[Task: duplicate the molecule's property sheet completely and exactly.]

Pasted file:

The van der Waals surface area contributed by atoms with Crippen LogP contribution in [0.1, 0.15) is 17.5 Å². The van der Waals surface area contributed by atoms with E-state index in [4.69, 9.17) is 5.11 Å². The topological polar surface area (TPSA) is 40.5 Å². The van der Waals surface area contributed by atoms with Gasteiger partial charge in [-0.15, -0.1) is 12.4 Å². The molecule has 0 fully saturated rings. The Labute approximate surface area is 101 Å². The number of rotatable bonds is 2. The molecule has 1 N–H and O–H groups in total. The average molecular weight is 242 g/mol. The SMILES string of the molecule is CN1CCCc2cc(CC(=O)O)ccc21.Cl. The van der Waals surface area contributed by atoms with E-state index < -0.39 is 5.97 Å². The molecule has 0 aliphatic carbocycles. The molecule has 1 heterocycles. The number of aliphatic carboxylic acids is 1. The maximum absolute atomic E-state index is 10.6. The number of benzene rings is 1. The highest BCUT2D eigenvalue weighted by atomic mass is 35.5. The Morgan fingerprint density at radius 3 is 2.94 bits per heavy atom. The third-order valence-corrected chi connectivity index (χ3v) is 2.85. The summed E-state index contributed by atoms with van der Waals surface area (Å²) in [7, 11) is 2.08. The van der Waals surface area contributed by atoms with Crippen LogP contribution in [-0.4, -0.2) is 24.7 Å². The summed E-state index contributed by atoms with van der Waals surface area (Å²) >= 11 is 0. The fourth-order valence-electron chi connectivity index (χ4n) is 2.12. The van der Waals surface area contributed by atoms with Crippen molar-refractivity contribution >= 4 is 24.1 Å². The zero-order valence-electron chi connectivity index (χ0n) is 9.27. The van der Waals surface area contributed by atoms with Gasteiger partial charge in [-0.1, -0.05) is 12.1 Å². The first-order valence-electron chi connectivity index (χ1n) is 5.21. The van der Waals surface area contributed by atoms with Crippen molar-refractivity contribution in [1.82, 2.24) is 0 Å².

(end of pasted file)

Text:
The van der Waals surface area contributed by atoms with Crippen LogP contribution in [0.1, 0.15) is 17.5 Å². The van der Waals surface area contributed by atoms with E-state index in [4.69, 9.17) is 5.11 Å². The topological polar surface area (TPSA) is 40.5 Å². The van der Waals surface area contributed by atoms with Gasteiger partial charge in [-0.15, -0.1) is 12.4 Å². The molecule has 0 fully saturated rings. The Labute approximate surface area is 101 Å². The number of rotatable bonds is 2. The molecule has 1 N–H and O–H groups in total. The average molecular weight is 242 g/mol. The SMILES string of the molecule is CN1CCCc2cc(CC(=O)O)ccc21.Cl. The van der Waals surface area contributed by atoms with E-state index < -0.39 is 5.97 Å². The molecule has 0 aliphatic carbocycles. The molecule has 1 heterocycles. The number of aliphatic carboxylic acids is 1. The maximum absolute atomic E-state index is 10.6. The number of benzene rings is 1. The highest BCUT2D eigenvalue weighted by atomic mass is 35.5. The Morgan fingerprint density at radius 3 is 2.94 bits per heavy atom. The third-order valence-corrected chi connectivity index (χ3v) is 2.85. The summed E-state index contributed by atoms with van der Waals surface area (Å²) in [7, 11) is 2.08. The van der Waals surface area contributed by atoms with Crippen LogP contribution in [-0.4, -0.2) is 24.7 Å². The summed E-state index contributed by atoms with van der Waals surface area (Å²) >= 11 is 0. The fourth-order valence-electron chi connectivity index (χ4n) is 2.12. The van der Waals surface area contributed by atoms with Crippen molar-refractivity contribution >= 4 is 24.1 Å². The zero-order valence-electron chi connectivity index (χ0n) is 9.27. The van der Waals surface area contributed by atoms with Gasteiger partial charge in [-0.1, -0.05) is 12.1 Å². The first-order valence-electron chi connectivity index (χ1n) is 5.21. The van der Waals surface area contributed by atoms with Crippen molar-refractivity contribution in [1.82, 2.24) is 0 Å².